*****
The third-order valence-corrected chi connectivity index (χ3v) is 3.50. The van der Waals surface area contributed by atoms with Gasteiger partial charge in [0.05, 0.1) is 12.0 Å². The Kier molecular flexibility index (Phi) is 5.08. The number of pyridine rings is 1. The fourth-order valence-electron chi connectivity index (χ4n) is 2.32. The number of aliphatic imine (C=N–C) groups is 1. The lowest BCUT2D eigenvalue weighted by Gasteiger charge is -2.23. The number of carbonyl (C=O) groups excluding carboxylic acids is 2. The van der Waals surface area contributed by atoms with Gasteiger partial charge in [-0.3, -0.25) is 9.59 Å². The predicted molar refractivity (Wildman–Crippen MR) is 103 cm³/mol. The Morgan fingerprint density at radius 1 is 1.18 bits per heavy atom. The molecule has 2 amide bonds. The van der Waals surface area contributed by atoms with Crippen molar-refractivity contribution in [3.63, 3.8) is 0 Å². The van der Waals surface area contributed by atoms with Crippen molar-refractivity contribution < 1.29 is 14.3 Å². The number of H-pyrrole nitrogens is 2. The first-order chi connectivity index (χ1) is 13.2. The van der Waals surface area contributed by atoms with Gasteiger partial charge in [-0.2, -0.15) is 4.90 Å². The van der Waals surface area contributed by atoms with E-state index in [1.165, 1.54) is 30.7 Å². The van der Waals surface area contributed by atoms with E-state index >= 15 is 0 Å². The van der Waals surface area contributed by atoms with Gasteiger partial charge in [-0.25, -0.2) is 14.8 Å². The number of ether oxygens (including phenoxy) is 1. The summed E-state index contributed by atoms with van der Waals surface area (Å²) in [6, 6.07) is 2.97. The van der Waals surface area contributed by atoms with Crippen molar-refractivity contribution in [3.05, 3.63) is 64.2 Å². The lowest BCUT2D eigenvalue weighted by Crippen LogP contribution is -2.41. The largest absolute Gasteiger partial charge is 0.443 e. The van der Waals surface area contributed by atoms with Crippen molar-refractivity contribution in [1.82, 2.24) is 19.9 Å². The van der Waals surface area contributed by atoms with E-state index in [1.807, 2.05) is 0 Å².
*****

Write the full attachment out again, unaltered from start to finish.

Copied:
The third-order valence-corrected chi connectivity index (χ3v) is 3.50. The van der Waals surface area contributed by atoms with Gasteiger partial charge in [0.05, 0.1) is 12.0 Å². The Kier molecular flexibility index (Phi) is 5.08. The number of pyridine rings is 1. The fourth-order valence-electron chi connectivity index (χ4n) is 2.32. The number of aliphatic imine (C=N–C) groups is 1. The lowest BCUT2D eigenvalue weighted by Gasteiger charge is -2.23. The number of carbonyl (C=O) groups excluding carboxylic acids is 2. The van der Waals surface area contributed by atoms with Gasteiger partial charge in [-0.3, -0.25) is 9.59 Å². The predicted molar refractivity (Wildman–Crippen MR) is 103 cm³/mol. The Morgan fingerprint density at radius 1 is 1.18 bits per heavy atom. The molecule has 2 amide bonds. The van der Waals surface area contributed by atoms with Crippen molar-refractivity contribution in [3.63, 3.8) is 0 Å². The van der Waals surface area contributed by atoms with Crippen molar-refractivity contribution < 1.29 is 14.3 Å². The number of H-pyrrole nitrogens is 2. The first-order chi connectivity index (χ1) is 13.2. The van der Waals surface area contributed by atoms with Gasteiger partial charge in [-0.2, -0.15) is 4.90 Å². The van der Waals surface area contributed by atoms with E-state index in [1.165, 1.54) is 30.7 Å². The van der Waals surface area contributed by atoms with E-state index >= 15 is 0 Å². The van der Waals surface area contributed by atoms with Gasteiger partial charge in [-0.25, -0.2) is 14.8 Å². The number of ether oxygens (including phenoxy) is 1. The summed E-state index contributed by atoms with van der Waals surface area (Å²) in [6, 6.07) is 2.97. The van der Waals surface area contributed by atoms with Crippen molar-refractivity contribution in [3.05, 3.63) is 64.2 Å². The lowest BCUT2D eigenvalue weighted by Crippen LogP contribution is -2.41. The largest absolute Gasteiger partial charge is 0.443 e. The van der Waals surface area contributed by atoms with Crippen molar-refractivity contribution in [1.82, 2.24) is 19.9 Å². The van der Waals surface area contributed by atoms with E-state index in [1.807, 2.05) is 0 Å².